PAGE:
When wind and waves push water toward the shore, that water is often forced sideways by the oncoming waves. This water streams along the shoreline until it finds an exit back to the sea or open lake water. The resulting rip current is usually narrow and located in a trench between sandbars, under piers or along jetties. A common misconception is that ordinary undertow or even rip currents are strong enough to pull someone under the surface of the water; in reality the current is strongest at the surface. This strong surface flow tends to damp incoming waves, leading to the illusion of a particularly calm part of the sea, which may possibly lure some swimmers into the area. The off-shore path taken by a rip current can be demonstrated by placing colored dye at the start of a current at the shoreline.
Rip currents are stronger when the surf is rough (such as during high onshore winds, or when a strong hurricane is far offshore) or when the tide is low. A more theoretical description involves a quantity known as radiation stress. This is the force (or momentum flux) exerted on the water column by the presence of the wave. As a wave shoals and increases in wave height prior to breaking, radiation stress increases. To balance this, the mean surface (the water level with the wave averaged out) decreases—this is known as setdown. As the wave breaks and continues to reduce in height, the radiation stress decreases. To balance this force, the mean surface increases—this is known as setup. Rip currents can potentially occur wherever strong longshore variability in wave breaking exists. This variability may be caused by sandbars or even by crossing wave trains.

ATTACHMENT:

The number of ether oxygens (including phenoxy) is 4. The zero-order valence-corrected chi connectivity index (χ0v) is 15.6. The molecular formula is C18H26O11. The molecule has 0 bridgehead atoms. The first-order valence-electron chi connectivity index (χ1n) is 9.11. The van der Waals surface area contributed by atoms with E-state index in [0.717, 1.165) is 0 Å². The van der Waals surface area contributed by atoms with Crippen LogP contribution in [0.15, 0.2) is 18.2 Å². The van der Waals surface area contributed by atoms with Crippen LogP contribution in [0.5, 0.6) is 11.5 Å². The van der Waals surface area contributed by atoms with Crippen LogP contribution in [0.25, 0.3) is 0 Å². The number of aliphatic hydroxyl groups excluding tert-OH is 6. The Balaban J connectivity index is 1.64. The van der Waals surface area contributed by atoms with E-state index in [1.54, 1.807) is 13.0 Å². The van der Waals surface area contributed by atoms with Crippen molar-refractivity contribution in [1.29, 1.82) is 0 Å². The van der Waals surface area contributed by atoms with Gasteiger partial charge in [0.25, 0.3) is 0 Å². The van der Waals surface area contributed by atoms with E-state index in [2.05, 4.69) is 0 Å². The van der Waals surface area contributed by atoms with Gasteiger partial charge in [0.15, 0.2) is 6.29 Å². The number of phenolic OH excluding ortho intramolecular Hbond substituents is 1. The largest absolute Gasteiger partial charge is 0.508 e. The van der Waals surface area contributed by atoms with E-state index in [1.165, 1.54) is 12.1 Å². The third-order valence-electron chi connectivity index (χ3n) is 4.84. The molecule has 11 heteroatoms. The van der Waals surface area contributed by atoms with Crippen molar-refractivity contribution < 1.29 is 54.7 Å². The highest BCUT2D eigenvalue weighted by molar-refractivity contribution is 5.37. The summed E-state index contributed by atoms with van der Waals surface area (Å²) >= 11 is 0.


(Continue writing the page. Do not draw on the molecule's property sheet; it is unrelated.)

Rip currents are a source of danger for people in ocean and lake surf, dragging swimmers away from the beach. Death by drowning comes following exhaustion while fighting the current. Although a rare event, rip currents can be deadly for non-swimmers as well, a person standing waist deep in water can be dragged into deeper waters, where they can drown if they are unable to swim and are not wearing a flotation device. Varying topography makes some beaches more likely to have rip currents; a few are notorious. Rip currents cause more than 100 deaths annually in the United States. Rip currents cause 80% of rescues needed by beach lifeguards.
Rip currents are often used by those who wish to leave the shoreline and want to conserve energy, such as surfers, body boarders, and kayakers.
Escaping a rip current
A swimmer caught in a rip current should not attempt to swim back to shore directly against the rip. This risks exhaustion and drowning. It is pointless trying to fight against a rip current because the rip current will always win. A rip does not pull a swimmer under water; it simply carries the swimmer away from the shore and out to sea in a narrow channel of water. The rip is like a treadmill which the swimmer needs to step off. The swimmer should quickly recognise what is happening, then remain calm and swim parallel to the shore until he or she is outside of the current. Depending on the situation, the swimmer may need to travel a hundred metres (or more) parallel to the shore before reaching a place where they are able to swim back to dry land.
When attempting to swim back to shore, locations to aim for are places where waves are breaking. In these areas, floating objects are generally transported towards the beach. A swimmer in a strong rip, who is unable to swim away from it, should relax and calmly float or tread water to conserve energy. Eventually the rip will lose strength, and the swimmer can swim at a leisurely pace, in a diagonal direction, away from the rip but back to shore. Coastal swimmers should understand the danger of rip currents, learn how to recognize them and how to escape from them, and swim in areas where lifeguards are operating, whenever possible.